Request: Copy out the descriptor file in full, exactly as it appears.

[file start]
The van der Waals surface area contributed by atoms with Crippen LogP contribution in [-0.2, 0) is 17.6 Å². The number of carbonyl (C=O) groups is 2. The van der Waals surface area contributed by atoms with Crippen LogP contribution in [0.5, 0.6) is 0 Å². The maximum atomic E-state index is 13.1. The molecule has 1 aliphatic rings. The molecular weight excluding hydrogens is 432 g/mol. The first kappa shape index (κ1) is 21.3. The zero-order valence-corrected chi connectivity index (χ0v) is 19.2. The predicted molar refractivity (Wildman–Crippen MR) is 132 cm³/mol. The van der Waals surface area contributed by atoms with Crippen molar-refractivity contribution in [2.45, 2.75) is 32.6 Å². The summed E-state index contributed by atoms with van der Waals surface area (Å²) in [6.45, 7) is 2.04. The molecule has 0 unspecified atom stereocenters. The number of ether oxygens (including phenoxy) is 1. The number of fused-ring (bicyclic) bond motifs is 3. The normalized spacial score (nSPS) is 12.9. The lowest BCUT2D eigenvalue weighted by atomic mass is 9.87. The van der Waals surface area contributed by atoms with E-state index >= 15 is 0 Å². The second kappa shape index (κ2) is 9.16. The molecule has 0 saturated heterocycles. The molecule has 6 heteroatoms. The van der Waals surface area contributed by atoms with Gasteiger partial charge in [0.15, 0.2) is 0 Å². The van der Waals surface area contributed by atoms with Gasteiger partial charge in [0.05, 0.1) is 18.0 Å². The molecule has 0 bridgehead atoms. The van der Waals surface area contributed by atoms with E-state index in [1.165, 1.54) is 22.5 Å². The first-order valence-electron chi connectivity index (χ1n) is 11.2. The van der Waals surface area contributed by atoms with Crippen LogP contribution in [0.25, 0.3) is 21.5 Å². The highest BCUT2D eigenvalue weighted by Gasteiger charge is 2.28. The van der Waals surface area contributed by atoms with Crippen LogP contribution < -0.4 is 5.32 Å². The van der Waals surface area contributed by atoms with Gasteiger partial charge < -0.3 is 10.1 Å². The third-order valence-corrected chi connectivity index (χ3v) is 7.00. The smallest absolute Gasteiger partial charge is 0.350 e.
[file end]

The van der Waals surface area contributed by atoms with Crippen LogP contribution in [-0.2, 0) is 17.6 Å². The number of carbonyl (C=O) groups is 2. The van der Waals surface area contributed by atoms with Crippen LogP contribution in [0.5, 0.6) is 0 Å². The maximum atomic E-state index is 13.1. The molecule has 1 aliphatic rings. The molecular weight excluding hydrogens is 432 g/mol. The first kappa shape index (κ1) is 21.3. The zero-order valence-corrected chi connectivity index (χ0v) is 19.2. The predicted molar refractivity (Wildman–Crippen MR) is 132 cm³/mol. The van der Waals surface area contributed by atoms with Crippen molar-refractivity contribution in [2.45, 2.75) is 32.6 Å². The summed E-state index contributed by atoms with van der Waals surface area (Å²) in [6.45, 7) is 2.04. The molecule has 0 unspecified atom stereocenters. The number of ether oxygens (including phenoxy) is 1. The number of fused-ring (bicyclic) bond motifs is 3. The normalized spacial score (nSPS) is 12.9. The lowest BCUT2D eigenvalue weighted by atomic mass is 9.87. The van der Waals surface area contributed by atoms with E-state index >= 15 is 0 Å². The second kappa shape index (κ2) is 9.16. The molecule has 0 saturated heterocycles. The molecule has 6 heteroatoms. The van der Waals surface area contributed by atoms with Gasteiger partial charge in [0.15, 0.2) is 0 Å². The van der Waals surface area contributed by atoms with Gasteiger partial charge in [0.05, 0.1) is 18.0 Å². The molecule has 0 bridgehead atoms. The van der Waals surface area contributed by atoms with E-state index in [1.165, 1.54) is 22.5 Å². The first-order valence-electron chi connectivity index (χ1n) is 11.2. The van der Waals surface area contributed by atoms with Crippen LogP contribution in [0.25, 0.3) is 21.5 Å². The highest BCUT2D eigenvalue weighted by Gasteiger charge is 2.28. The van der Waals surface area contributed by atoms with Crippen LogP contribution < -0.4 is 5.32 Å². The van der Waals surface area contributed by atoms with Gasteiger partial charge < -0.3 is 10.1 Å². The third-order valence-corrected chi connectivity index (χ3v) is 7.00. The smallest absolute Gasteiger partial charge is 0.350 e.